“If this works, the potential impact will be huge because there are no long-term rehabilitation harnesses available on the market today,” said Dr. Julia Montgomery (Med Vet, PhD) at USask’s Western College of Veterinary Medicine, who leads the research.
The horse industry contributes more than $19 billion annually to the Canadian economy, according to a 2010 study by Equestrian Canada, and is responsible for more than 80,000 full-time jobs on farms and in horse racing and competitions.
Research is essential in the natural products space, where consumers need evidence that products are effective and safe.
But for a small company, doing research isn’t simple. Projects and lab equipment are costly. It’s difficult to find and attract specialized talent. Making connections and fostering relationships between industry and academia is invaluable for a small company like Bend, which wants to maintain leading-edge work.
The new tool uses a deep-learning computer vision system and motion-classification algorithms to capture events such as falls in real time, alert caregivers and give health-care professionals the information they need for immediate triage.
The system—developed in part by the Multimedia Research Centre led by Irene Cheng in the Department of Computing Science—transfers real-time video to an autonomous computer vision lockbox. If an event is detected, the system alerts a specified caregiver and provides a redacted video of the event.
Norman called up his friend Mark Nathan, a cardiologist.
“We put our heads together to develop the concept further,” said Dr. Nathan. “We were inspired by the idea of a cardiac stent, which is a sterile device used in heart surgery to allow arterial blood flow in patients with heart disease. Stents are different in all the important respects from what we had in mind, however; as with stents, we wanted to create sleeve-like scaffolds that can wrap around a stud, contain and release effective medication, dissolve predictably, and disappear.”
The app will use audio stories, such as podcasts, to enable users to communicate and feel as if they are doing the same activity at the same time, even though the activity might be taking place at different times in different places. For example, a mother and daughter living in different cities can hike together, with the mother initiating the story during her earlier hike and the daughter able to listen to her mother’s account while she herself goes for a hike.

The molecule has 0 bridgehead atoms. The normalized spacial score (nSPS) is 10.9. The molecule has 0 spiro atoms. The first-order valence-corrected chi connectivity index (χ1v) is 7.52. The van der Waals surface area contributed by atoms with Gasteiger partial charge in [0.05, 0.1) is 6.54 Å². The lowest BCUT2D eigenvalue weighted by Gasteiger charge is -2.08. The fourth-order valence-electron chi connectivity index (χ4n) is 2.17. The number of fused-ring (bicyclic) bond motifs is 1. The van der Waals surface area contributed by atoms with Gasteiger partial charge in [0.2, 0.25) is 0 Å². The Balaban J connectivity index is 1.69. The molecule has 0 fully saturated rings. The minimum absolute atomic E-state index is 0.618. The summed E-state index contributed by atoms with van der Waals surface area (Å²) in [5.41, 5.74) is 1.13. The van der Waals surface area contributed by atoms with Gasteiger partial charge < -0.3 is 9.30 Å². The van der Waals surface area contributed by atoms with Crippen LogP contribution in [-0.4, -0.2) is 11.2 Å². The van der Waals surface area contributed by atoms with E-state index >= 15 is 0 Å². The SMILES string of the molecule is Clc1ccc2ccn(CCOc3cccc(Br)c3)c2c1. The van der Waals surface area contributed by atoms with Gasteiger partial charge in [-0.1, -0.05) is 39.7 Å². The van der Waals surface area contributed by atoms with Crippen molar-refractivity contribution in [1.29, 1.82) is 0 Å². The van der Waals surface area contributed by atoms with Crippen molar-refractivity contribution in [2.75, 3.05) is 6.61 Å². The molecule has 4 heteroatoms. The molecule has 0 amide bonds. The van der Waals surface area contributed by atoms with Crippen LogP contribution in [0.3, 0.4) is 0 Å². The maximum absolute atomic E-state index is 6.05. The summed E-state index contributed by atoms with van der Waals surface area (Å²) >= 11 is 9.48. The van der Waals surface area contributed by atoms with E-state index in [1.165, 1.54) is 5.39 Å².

Wendlasida Ouedraogo is part of a research team at École Polytechnique de Montréal that is developing the next generation of computer vision software, which automates visual tasks, to help civil engineers and city planners get ahead of construction demand.
Now, a research team at the École de technologie supérieure is developing a technology-based solution to help nurses and doctors distinguish important signals in the ICU: a ‘smart’ earplug for hospital care practitioners. This summer, they’ve engaged an international research intern — through a Mitacs Globalink internship — to help bring the technology one step closer to a care unit near you.
A research team at the Université du Québec à Chicoutimi has asked just that, and are developing a ‘smart’ insole for shoes that will be able to provide navigational feedback — such as a pulse or vibration — to the wearer. Having already built a prototype, this summer they’ve engaged an international research intern for her insight into smart fabrics that could bring it one step closer to reality.